This becomes almost painful where Mantel realizes that her commitment to the device is only creating confusion. So she occasionally writes this: “He, Cromwell, is. . . .” Again, this only makes you realize that Mantel is going to stick with her narrative strategy no matter what. The effect isn’t intimacy, but stubbornness.

The exclusive use of the third person is, then, a pointless “artistic” decision that serves— What? Not the narrative, as I have demonstrated in at least two ways, and as even Mantel acknowledges. What, then? Only this: the need to stamp her book as art, as literature, for difficulty is the awl-hole in the ear of “literary fiction.”

Schmucks with Underwoods said...

Wasn't Wolfe accused of the same thing by Updike et al? I'd never read Wolfe until recently when I read A Man In Full and found it a fantastic read. It doesn't have the transcendence of Updike's prose but it is brilliant writing nonetheless. Who defines the difference between literature and entertainment? Is there a benchmark?

D. G. Myers said...

Who defines the difference between literature and entertainment?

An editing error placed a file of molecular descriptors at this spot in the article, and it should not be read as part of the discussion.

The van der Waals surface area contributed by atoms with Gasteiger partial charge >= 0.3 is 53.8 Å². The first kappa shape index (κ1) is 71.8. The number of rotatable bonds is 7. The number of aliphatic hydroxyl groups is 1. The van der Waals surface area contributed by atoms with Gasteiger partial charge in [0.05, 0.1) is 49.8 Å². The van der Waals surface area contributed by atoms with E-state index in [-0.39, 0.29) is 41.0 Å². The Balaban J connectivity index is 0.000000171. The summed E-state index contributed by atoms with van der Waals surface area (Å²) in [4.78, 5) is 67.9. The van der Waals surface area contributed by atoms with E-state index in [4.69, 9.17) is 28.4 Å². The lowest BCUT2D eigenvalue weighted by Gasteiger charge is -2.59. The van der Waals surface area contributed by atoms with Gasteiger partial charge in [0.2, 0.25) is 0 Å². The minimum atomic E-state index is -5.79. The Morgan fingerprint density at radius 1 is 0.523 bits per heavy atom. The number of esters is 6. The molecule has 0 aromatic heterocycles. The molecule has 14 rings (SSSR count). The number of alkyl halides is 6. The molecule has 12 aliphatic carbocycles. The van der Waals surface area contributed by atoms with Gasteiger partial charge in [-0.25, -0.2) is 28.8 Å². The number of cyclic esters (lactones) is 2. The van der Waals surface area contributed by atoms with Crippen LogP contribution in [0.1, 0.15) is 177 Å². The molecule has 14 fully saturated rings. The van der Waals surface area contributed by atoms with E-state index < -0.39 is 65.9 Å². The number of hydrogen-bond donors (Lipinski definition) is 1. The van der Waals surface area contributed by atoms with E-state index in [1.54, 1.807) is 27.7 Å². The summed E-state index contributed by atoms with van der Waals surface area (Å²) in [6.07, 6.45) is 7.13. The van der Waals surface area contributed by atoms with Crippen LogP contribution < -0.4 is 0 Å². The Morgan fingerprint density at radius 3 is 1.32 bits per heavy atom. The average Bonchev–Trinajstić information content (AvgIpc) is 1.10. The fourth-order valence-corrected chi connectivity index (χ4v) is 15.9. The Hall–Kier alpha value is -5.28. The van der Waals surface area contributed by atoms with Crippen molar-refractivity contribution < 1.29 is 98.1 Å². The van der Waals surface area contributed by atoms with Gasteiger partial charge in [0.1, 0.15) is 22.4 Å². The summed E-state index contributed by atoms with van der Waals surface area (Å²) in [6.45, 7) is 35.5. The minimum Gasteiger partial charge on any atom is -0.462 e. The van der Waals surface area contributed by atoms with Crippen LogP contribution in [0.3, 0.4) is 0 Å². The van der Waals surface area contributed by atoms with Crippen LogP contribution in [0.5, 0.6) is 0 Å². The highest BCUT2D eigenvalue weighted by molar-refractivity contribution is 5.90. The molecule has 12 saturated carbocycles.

Everyone and no one. See my five short essays on literature, starting with this one, listed under Topics in the lefthand menu.

Ray Sawhill said...

I always wonder why people in the books world refuse to learn a key lesson people in the movies and theater worlds have long been comfortable with: that the line between "artist" and "entertainer" is often fantastically funny. Cary Grant never offered himself up as a serious artist, yet his work is still with us, while the work of many of the serious-and-pretentious crowd has been long forgotten. Same with Buster Keaton, Fred Astaire ... The list goes on and on. Why is the writing world assumed by so many to work differently than movies and theater?

The Brits seem more comfortable with this than we are. They don't seem to be as drawn to being severe about art vs. entertainment as we are. They're OK with the fact that entertainers like PG Wodehouse and Arthur Conan Doyle wrote fiction that has lasted -- that Wodehouse and Doyle may well qualify as giants even though they never wrote anything that wasn't primarily intended as entertainment.

Are the Brits more culturally secure than we are? When people like Roth go on and on, and other people take him seriously, I feel embarrassed to be an American ...

D. G. Myers said...

Excellent points, Mr Sawhill. What exactly is wrong with entertainment? And why is “writing” to be preferred?

Not sure whether you mean, in your last sentence, that you are embarrassed by people who take seriously the sort of remark that Roth makes in the Wall Street Journal interview or by people who take his fiction seriously. If the former, I’m with you. If the latter, not so much.